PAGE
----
For Siemens’ Büsgen, the plentiful advantages include “efficient production planning and stock management, intelligent material distribution, shorter transport routes, time saving and transparent logistic flows” as well as “energy savings, seamless communication from control level down to production level and order process optimisation”.
However, he points out that currently there are “no standardised interfaces and protocols for Logistics 4.0 technologies”.“Every AGV supplier uses their own technologies, different kinds of fleet managers and navigation systems on the market. It becomes a challenge for end customers due to the service, maintenance and handling required for each technology,” he says.
In an effort to address these issues, Büsgen reveals that Siemens has developed the Simove system package, which can be used to integrate third parties and ensure that AGVs acquired from different suppliers can be controlled via a common fleet manager. In the automotive sector, the company has also deployed optimised hardware and software portfolios for several intelligent logistic applications, notably at BMW’s Leipzig production plant.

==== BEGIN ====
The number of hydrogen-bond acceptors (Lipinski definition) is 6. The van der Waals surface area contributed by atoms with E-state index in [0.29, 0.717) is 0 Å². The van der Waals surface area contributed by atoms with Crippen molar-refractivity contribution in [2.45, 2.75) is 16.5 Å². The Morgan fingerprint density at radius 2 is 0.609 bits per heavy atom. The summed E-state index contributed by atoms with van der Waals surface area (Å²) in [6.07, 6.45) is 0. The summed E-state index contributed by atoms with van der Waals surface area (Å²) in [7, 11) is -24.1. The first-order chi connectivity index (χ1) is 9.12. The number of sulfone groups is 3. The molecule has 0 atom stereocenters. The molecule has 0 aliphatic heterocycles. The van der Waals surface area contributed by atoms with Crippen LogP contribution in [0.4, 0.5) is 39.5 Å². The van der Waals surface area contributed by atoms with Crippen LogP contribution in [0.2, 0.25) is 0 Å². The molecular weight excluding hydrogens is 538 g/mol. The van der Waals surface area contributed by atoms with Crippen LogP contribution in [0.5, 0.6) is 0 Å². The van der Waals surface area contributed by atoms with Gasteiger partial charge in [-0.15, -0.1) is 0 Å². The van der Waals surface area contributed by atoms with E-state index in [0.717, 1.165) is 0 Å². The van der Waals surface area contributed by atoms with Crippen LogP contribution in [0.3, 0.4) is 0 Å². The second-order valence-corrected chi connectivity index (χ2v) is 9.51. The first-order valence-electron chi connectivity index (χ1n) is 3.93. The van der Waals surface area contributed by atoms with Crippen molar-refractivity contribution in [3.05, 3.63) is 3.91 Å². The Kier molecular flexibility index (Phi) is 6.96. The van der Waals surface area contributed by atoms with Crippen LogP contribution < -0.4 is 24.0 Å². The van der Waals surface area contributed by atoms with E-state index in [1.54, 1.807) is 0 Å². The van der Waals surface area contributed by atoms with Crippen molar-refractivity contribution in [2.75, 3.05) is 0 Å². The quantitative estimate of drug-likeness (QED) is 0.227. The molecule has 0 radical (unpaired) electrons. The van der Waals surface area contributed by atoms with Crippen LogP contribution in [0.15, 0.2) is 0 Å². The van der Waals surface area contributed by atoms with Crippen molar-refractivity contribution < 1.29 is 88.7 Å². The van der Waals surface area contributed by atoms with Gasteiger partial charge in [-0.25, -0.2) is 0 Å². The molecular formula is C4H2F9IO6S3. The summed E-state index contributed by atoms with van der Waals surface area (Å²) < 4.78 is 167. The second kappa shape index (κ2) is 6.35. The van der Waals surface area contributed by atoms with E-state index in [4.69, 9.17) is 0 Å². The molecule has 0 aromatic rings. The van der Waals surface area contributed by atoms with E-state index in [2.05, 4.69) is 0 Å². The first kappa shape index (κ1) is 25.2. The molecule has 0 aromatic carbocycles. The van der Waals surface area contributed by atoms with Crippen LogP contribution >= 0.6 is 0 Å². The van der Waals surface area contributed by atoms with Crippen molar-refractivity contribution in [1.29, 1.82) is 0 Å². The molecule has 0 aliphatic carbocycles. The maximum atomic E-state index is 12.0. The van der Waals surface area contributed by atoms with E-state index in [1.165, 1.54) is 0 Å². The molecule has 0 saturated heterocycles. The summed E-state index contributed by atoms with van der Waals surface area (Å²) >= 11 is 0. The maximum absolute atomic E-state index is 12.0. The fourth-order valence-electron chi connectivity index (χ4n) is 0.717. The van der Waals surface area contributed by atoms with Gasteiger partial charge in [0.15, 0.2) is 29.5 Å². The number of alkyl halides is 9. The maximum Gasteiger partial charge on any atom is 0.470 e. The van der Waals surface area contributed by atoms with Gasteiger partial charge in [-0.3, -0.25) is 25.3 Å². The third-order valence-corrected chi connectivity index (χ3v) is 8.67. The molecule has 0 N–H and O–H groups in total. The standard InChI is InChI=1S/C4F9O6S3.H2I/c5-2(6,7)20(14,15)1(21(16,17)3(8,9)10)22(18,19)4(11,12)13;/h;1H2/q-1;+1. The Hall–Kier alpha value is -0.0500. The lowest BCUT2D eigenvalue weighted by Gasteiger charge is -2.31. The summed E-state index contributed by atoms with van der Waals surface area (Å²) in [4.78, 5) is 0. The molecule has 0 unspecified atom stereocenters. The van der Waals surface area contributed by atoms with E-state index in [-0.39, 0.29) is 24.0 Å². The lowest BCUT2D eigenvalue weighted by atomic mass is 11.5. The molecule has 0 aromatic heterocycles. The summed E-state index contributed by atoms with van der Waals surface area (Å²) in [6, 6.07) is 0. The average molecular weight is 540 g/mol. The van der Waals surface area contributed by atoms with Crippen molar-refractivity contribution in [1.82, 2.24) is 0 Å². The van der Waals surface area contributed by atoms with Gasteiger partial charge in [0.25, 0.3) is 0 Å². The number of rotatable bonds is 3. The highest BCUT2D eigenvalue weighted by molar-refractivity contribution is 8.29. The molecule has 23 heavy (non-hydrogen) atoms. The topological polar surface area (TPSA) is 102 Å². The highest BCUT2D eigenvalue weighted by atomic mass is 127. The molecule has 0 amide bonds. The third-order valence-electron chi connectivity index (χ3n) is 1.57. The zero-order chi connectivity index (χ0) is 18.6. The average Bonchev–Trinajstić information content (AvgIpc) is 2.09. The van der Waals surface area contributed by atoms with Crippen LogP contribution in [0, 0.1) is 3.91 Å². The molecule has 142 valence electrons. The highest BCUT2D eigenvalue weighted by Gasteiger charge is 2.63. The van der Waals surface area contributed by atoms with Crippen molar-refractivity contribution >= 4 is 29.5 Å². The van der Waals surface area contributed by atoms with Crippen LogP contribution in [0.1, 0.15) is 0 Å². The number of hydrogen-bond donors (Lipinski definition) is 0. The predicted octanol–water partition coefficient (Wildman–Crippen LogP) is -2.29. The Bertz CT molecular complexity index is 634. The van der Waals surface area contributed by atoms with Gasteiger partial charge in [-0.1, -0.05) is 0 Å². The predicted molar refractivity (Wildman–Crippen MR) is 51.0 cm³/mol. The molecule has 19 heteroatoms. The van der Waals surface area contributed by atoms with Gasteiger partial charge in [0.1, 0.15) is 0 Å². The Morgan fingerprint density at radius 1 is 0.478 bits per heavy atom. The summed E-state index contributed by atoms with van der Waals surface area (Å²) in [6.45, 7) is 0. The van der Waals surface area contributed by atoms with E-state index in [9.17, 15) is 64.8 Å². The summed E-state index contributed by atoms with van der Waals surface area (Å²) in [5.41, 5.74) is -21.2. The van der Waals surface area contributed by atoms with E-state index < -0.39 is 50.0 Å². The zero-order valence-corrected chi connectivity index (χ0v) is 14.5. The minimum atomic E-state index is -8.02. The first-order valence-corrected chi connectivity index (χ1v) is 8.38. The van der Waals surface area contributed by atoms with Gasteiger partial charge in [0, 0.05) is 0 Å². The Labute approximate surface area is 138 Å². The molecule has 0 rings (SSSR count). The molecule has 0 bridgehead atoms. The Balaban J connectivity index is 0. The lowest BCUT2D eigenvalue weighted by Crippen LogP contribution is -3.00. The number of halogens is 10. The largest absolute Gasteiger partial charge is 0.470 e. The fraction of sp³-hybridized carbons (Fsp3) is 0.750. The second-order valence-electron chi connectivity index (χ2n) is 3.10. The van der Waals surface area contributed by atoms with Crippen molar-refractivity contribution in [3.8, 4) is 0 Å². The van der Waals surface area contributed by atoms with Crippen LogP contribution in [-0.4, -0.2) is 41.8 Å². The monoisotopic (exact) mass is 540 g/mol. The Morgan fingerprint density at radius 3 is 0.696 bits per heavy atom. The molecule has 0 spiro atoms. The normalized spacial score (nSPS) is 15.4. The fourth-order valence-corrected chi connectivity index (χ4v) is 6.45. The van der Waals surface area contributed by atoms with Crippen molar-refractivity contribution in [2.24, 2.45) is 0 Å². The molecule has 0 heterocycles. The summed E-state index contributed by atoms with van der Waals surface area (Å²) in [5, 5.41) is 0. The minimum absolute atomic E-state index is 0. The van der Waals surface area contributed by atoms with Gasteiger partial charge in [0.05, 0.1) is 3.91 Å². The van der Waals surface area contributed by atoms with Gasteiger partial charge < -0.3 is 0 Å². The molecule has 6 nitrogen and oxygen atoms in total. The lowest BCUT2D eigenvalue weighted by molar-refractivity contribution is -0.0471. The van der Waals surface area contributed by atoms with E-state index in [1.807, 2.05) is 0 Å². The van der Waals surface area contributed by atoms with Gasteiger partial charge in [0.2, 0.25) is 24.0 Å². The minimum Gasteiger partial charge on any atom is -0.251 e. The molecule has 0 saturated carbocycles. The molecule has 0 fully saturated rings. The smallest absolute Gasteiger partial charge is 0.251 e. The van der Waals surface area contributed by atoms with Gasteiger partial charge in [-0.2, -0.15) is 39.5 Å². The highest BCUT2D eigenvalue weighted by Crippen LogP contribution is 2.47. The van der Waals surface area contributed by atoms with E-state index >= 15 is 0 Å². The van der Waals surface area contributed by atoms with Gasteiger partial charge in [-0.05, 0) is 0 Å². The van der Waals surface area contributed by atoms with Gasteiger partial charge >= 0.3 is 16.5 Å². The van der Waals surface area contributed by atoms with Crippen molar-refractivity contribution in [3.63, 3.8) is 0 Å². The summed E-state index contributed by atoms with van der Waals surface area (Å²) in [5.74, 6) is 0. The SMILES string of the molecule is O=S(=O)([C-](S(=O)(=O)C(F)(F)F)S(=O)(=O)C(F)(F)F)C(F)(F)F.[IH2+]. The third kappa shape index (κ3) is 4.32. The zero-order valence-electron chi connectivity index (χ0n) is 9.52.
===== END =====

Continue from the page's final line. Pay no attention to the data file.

In Martí’s opinion, the automation of supply chain processes brings mostly incremental benefits in terms of efficiency and repeatability, with systems installed to track and trace automated processes also helping to “increase the visibility of the supply chain”.
“This increase in visibility is one of the most powerful tools to reduce costs in terms of stock, obsolescence and urgencies,” he says.
Striving for full digitalisation
In the coming years, Tlatli believes that the process of digitalisation facilitated by Logistics 4.0 technologies represents “the biggest opportunity in logistics since globalisation, creating unprecedented opportunities for operational efficiencies, sustainability, new business models, and richer customer experiences”.
“The supply chains of the future will be fully digitalised, facilitated by technology and standardised processes. Disruptive technologies will modify current logistics business models when limitations such as different technology standards and regulatory issues have been overcome,” he adds.